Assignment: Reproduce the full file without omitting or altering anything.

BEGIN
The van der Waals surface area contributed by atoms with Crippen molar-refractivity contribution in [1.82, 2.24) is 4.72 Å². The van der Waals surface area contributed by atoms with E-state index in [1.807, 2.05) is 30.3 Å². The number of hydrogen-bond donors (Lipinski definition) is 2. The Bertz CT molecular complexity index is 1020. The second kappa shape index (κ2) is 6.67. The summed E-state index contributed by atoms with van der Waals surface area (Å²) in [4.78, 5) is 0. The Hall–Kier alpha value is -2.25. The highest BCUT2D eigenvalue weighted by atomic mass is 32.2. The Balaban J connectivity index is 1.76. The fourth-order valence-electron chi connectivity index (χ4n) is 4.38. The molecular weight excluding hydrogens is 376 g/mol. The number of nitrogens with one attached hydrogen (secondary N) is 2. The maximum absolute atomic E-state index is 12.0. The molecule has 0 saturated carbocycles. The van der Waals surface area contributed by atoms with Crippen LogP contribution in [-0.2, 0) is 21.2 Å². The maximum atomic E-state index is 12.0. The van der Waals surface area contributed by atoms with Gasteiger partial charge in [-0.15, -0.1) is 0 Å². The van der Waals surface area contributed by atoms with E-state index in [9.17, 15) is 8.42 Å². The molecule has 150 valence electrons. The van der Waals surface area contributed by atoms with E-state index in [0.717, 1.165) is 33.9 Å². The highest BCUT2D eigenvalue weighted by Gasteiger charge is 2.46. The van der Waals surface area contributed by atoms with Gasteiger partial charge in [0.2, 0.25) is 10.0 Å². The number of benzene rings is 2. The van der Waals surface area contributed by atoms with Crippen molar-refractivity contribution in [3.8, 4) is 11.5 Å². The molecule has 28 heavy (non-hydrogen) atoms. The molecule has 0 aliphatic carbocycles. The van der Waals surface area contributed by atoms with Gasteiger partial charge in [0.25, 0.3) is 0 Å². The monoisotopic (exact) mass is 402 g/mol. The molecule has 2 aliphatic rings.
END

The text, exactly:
The van der Waals surface area contributed by atoms with Crippen molar-refractivity contribution in [1.82, 2.24) is 4.72 Å². The van der Waals surface area contributed by atoms with E-state index in [1.807, 2.05) is 30.3 Å². The number of hydrogen-bond donors (Lipinski definition) is 2. The Bertz CT molecular complexity index is 1020. The second kappa shape index (κ2) is 6.67. The summed E-state index contributed by atoms with van der Waals surface area (Å²) in [4.78, 5) is 0. The Hall–Kier alpha value is -2.25. The highest BCUT2D eigenvalue weighted by atomic mass is 32.2. The Balaban J connectivity index is 1.76. The fourth-order valence-electron chi connectivity index (χ4n) is 4.38. The molecular weight excluding hydrogens is 376 g/mol. The number of nitrogens with one attached hydrogen (secondary N) is 2. The maximum absolute atomic E-state index is 12.0. The molecule has 0 saturated carbocycles. The van der Waals surface area contributed by atoms with Crippen LogP contribution in [-0.2, 0) is 21.2 Å². The maximum atomic E-state index is 12.0. The van der Waals surface area contributed by atoms with Gasteiger partial charge in [-0.15, -0.1) is 0 Å². The van der Waals surface area contributed by atoms with E-state index in [9.17, 15) is 8.42 Å². The molecule has 150 valence electrons. The van der Waals surface area contributed by atoms with E-state index in [0.717, 1.165) is 33.9 Å². The highest BCUT2D eigenvalue weighted by Gasteiger charge is 2.46. The van der Waals surface area contributed by atoms with Gasteiger partial charge in [0.2, 0.25) is 10.0 Å². The number of benzene rings is 2. The van der Waals surface area contributed by atoms with Crippen molar-refractivity contribution in [3.8, 4) is 11.5 Å². The molecule has 28 heavy (non-hydrogen) atoms. The molecule has 0 aliphatic carbocycles. The van der Waals surface area contributed by atoms with Gasteiger partial charge in [0.25, 0.3) is 0 Å². The monoisotopic (exact) mass is 402 g/mol. The molecule has 2 aliphatic rings.